The film begins in 2006. The second half takes place some years after 2010. The timing is essential, for it is before the years where the internet, the phone, the apps stacked reverentially craving for our scrolls and swipes, robbed us of our attention. The nascent years where making a career out of blogging — as Darshana does — is considered not just novel but unprecedented. When Arun and Nithya are in bed, we don’t see the fetid light of a smartphone glowing dimly on their faces. These are the years where being and being online were considered separate ideas. Can we say that about our contemporary existence?
Today we have Google photos, Instagram, and Reels to stack up nostalgia and score it to film music. We are making our own nostalgia movies as we coast along our lives, movies which are propelled and pushed by an algorithm whose internal logic is warped by the desire to keep us hooked. But for people of the generation who performed college in the aughts, their cementing of nostalgia, their evidence of a lived life, is to make an entire movie, fictionalized for commerce.
After Hridayam ended, a three-hour brush with cinema at its most compelling, my friend and I sat at Chaayos even as their shutters went down. 5 more minutes, we asked, even as we sat there for an hour longer and the manager finished the day’s accounting. The film unsettled us. It was not just for the sweetness in the film that curdled slightly when we thought of our own lives.
There was a fundamental dichotomy in how we accessed the film. There were two female characters — Darshana and Nithya — each of us aligning with one of the two with a fierce conviction that bordered on the delusional. Darshana was the love the protagonist pursued in college when his life lay ahead of him, and Nithya is the woman who gives him the security of adulthood, of fatherhood. (Darshana Rajendran, who plays her namesake, has one of the most calculating, charming screen presence, one that allows for desperation, despair, and drama to register with dignity.)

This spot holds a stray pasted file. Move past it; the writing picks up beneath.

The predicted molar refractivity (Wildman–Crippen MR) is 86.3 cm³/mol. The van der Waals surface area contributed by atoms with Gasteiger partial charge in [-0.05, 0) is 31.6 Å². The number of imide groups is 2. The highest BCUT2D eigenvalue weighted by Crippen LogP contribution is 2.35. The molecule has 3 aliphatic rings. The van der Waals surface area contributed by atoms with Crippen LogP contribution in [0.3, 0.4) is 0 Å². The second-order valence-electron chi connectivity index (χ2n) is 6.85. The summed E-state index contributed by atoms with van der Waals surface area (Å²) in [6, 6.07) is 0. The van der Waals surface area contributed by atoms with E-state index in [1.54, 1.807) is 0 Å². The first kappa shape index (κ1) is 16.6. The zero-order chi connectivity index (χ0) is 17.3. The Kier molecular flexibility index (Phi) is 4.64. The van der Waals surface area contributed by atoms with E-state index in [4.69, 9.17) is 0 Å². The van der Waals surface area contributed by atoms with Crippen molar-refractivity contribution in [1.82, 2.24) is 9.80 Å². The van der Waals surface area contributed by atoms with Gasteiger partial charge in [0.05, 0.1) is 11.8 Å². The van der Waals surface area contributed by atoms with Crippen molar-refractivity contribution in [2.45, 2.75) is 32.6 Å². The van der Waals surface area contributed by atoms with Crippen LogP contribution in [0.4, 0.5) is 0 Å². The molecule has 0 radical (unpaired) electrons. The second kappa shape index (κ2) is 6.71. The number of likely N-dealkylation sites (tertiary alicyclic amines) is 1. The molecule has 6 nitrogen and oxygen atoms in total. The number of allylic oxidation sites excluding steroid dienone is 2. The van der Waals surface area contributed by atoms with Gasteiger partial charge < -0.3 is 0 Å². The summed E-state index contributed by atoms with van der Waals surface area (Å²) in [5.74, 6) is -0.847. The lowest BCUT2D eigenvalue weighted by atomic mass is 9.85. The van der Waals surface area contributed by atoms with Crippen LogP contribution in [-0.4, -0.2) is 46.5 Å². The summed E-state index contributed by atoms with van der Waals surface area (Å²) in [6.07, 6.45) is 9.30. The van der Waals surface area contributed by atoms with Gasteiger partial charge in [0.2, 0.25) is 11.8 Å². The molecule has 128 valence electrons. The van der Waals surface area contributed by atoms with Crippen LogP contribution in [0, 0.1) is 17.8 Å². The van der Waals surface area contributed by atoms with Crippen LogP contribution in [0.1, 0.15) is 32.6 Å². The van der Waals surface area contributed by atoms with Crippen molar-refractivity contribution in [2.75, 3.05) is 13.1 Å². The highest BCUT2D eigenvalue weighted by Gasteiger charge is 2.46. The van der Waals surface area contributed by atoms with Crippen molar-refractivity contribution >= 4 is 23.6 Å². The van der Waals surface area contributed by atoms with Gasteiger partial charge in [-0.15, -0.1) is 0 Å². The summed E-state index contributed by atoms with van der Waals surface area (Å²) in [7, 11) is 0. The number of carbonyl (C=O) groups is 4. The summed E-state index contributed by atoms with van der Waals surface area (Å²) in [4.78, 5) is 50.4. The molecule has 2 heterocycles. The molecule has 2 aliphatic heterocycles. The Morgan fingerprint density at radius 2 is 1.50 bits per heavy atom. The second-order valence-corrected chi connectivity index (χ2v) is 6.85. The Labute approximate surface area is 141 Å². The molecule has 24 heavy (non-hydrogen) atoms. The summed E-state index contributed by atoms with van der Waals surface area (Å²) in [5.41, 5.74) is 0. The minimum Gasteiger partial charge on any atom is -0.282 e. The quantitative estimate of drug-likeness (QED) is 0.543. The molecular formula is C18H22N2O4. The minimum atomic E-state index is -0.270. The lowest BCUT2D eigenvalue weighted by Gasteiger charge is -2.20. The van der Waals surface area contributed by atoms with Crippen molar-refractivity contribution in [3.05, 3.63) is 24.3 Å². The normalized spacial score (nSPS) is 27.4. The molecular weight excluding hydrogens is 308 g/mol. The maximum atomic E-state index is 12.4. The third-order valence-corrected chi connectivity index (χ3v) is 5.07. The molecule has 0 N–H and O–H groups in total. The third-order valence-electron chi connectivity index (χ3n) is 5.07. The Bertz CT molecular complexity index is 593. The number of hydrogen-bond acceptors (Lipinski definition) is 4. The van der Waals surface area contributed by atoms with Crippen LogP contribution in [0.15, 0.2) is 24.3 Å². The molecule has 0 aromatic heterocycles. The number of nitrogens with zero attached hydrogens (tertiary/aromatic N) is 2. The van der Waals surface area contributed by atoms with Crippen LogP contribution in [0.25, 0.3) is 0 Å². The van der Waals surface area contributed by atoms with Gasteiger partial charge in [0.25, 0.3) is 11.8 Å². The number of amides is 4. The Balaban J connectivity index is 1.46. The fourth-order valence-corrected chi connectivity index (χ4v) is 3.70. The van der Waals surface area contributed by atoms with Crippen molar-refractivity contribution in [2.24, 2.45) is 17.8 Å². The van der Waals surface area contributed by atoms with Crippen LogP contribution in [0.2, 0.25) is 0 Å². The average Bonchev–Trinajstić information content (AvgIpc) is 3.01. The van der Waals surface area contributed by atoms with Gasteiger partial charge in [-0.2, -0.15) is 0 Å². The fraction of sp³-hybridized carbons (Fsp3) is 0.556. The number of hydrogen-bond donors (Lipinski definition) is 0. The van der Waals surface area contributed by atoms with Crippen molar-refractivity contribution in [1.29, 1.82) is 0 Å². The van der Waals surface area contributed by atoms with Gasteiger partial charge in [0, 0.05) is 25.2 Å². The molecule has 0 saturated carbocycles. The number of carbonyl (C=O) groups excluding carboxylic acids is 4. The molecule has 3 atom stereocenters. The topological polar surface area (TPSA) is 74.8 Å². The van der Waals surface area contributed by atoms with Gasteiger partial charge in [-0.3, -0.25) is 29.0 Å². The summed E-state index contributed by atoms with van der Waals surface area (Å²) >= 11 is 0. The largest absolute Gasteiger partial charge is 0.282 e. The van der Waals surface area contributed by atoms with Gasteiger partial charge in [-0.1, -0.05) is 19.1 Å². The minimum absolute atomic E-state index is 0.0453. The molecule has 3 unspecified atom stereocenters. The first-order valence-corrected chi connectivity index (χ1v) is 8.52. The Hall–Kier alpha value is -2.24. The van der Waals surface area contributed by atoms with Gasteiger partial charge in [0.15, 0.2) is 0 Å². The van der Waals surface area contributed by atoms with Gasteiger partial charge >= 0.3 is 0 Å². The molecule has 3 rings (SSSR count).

The friend noted in a frantic voice-note at 1 in the morning that perhaps Nithya — his choice — was too perfect. That they allowed Darshana to do things that strike true to anyone who has experienced debilitating desire and its ugly aftermath. The most egregious thing Nithya does is mope. These characters then, act as foils for the protagonist, the man, Arun. That the women are neatly constructed around him, allowing him to be more messy, more insistent, more indignant than they are. He is given the arc of goatee to beard to cap to beret, from bone to muscle.
This is the part of the nostalgia genre that I can’t stomach. The creation of characters who are flattened into tropes, aiding the protagonist in ways one does not have the patience to aid and gird in real life . We are not allowed to see how Nithya and Darshana exist without Arun. We are told that Nithya has a well paying job, and that she possibly earns more than Arun, but that world is not shown, even hinted at after their marriage. Has she left her job after her marriage? Taken a hiatus? Or is it so insignificant to Arun’s trajectory? Is this the tax that economist Shrayana Bhattacharya talks about vis-a-vis women who exit the marketplace?